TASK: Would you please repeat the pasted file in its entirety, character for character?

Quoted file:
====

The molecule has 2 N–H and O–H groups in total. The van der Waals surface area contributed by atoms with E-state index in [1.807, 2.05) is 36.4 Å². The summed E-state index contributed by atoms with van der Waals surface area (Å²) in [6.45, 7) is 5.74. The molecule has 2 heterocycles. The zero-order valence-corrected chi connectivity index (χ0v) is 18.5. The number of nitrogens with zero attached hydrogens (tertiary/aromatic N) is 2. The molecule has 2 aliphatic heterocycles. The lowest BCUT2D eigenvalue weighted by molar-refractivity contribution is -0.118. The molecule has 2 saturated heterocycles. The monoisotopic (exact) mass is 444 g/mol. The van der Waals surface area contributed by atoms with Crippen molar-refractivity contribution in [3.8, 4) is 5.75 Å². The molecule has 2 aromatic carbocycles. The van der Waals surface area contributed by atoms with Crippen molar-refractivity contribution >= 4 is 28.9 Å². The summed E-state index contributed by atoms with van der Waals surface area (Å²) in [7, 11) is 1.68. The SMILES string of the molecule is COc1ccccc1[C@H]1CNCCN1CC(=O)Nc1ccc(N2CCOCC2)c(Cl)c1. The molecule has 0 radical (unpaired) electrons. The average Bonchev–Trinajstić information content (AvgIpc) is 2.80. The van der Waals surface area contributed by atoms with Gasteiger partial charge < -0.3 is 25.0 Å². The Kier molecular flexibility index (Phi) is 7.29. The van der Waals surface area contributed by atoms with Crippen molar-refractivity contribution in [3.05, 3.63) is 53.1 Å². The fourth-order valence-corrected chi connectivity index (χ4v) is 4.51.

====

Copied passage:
The molecule has 2 N–H and O–H groups in total. The van der Waals surface area contributed by atoms with E-state index in [1.807, 2.05) is 36.4 Å². The summed E-state index contributed by atoms with van der Waals surface area (Å²) in [6.45, 7) is 5.74. The molecule has 2 heterocycles. The zero-order valence-corrected chi connectivity index (χ0v) is 18.5. The number of nitrogens with zero attached hydrogens (tertiary/aromatic N) is 2. The molecule has 2 aliphatic heterocycles. The lowest BCUT2D eigenvalue weighted by molar-refractivity contribution is -0.118. The molecule has 2 saturated heterocycles. The monoisotopic (exact) mass is 444 g/mol. The van der Waals surface area contributed by atoms with Crippen molar-refractivity contribution in [3.8, 4) is 5.75 Å². The molecule has 2 aromatic carbocycles. The van der Waals surface area contributed by atoms with Crippen molar-refractivity contribution >= 4 is 28.9 Å². The summed E-state index contributed by atoms with van der Waals surface area (Å²) in [7, 11) is 1.68. The SMILES string of the molecule is COc1ccccc1[C@H]1CNCCN1CC(=O)Nc1ccc(N2CCOCC2)c(Cl)c1. The molecule has 0 radical (unpaired) electrons. The average Bonchev–Trinajstić information content (AvgIpc) is 2.80. The van der Waals surface area contributed by atoms with Gasteiger partial charge < -0.3 is 25.0 Å². The Kier molecular flexibility index (Phi) is 7.29. The van der Waals surface area contributed by atoms with Crippen molar-refractivity contribution in [3.05, 3.63) is 53.1 Å². The fourth-order valence-corrected chi connectivity index (χ4v) is 4.51.